For Immediate Release
Will Bosses Be Able to Deny Women Birth Control?
NARAL Pro-Choice America on Supreme Court Decision to Hear Case on Contraception Coverage
WASHINGTON - Today, the Supreme Court granted certiorari in two cases related to the contraception benefit in the Affordable Care Act: Sebelius v. Hobby Lobby Stores, Inc and Conestoga Wood Specialties v. Sebelius. NARAL Pro-Choice America released the following statement from President Ilyse Hogue:
“While most people agree this much ado about birth control is a waste of time that could be spent on more pressing issues in our country, we're pleased that the Supreme Court will finally lay to rest the question of whether women's bosses get to decide if we deserve contraceptive coverage. That this reflects an underlying obsession with controlling women's lives seems obvious when you observe that the enemies of the new law are not pushing to deny men access to Viagra or any other number of similar medical requests covered by insurance.
“Obviously, we hope the court upholds the judge’s existing rulings that – in a country where over 99 percent of women report using birth control at some point in our lives – bosses have no business imposing their own politics on their employee’s health and decisions. If we start with birth control, will bosses next get to decide whether or not we get our children vaccinated? Or whether we can use treatments from stem cell research for life-threatening diseases? Allowing this intrusion into personal decisions by their employers opens a door that won’t easily be shut.”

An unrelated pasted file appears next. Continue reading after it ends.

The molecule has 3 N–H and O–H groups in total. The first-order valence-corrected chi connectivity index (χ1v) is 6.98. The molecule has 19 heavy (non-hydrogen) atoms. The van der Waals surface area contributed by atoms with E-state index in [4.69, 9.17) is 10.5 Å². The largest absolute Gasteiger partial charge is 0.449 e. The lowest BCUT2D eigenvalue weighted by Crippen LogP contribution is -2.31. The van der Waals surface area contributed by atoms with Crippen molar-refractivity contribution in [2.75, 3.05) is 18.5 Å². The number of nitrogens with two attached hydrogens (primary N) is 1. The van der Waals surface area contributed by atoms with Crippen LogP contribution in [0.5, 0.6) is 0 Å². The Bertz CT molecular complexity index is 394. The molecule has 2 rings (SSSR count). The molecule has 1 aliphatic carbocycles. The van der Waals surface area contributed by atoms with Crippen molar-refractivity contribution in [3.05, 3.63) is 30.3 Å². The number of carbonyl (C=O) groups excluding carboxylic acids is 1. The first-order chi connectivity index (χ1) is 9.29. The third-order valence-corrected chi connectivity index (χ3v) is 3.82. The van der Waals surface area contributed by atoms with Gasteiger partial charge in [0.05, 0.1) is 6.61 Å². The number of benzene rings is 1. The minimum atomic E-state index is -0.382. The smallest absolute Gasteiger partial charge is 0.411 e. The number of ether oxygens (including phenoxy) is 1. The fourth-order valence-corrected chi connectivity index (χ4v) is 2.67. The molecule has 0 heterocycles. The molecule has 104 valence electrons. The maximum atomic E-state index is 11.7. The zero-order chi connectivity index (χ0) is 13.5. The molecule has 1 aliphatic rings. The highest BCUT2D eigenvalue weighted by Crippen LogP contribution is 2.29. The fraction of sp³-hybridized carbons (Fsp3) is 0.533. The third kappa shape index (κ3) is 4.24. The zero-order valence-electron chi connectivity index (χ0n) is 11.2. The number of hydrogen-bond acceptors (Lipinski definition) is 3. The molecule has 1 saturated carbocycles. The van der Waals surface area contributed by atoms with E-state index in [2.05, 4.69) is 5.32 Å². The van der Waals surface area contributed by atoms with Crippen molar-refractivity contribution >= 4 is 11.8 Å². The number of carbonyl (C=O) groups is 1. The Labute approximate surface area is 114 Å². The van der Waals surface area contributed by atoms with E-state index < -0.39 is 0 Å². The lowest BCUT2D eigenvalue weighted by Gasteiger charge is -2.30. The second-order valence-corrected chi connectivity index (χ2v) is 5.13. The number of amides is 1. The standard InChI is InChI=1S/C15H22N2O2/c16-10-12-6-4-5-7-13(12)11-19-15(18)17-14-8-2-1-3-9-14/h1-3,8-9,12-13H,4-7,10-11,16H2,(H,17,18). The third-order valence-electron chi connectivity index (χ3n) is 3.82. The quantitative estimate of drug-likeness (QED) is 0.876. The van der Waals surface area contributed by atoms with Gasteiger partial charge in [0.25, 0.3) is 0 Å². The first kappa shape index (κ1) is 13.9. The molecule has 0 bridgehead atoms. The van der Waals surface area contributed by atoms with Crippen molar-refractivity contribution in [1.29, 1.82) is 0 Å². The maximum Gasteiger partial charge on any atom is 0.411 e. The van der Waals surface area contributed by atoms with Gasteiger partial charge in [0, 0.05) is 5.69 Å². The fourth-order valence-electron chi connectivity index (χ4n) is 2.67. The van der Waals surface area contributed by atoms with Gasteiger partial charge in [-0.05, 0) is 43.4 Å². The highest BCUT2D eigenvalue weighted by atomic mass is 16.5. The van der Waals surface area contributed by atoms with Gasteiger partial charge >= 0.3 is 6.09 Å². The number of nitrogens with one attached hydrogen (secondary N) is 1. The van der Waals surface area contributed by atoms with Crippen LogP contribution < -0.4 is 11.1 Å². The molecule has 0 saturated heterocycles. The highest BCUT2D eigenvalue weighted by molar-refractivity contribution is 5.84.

NARAL Pro-Choice America and its network of state affiliates are dedicated to protecting and expanding reproductive freedom for all Americans. NARAL works to guarantee that every woman has the right to make personal decisions regarding the full range of reproductive choices, including preventing unintended pregnancy, bearing healthy children, and choosing legal abortion. In recognition of its work defending our constitutional right to choose, Fortune Magazine described NARAL as "one of the top 10 advocacy groups in America."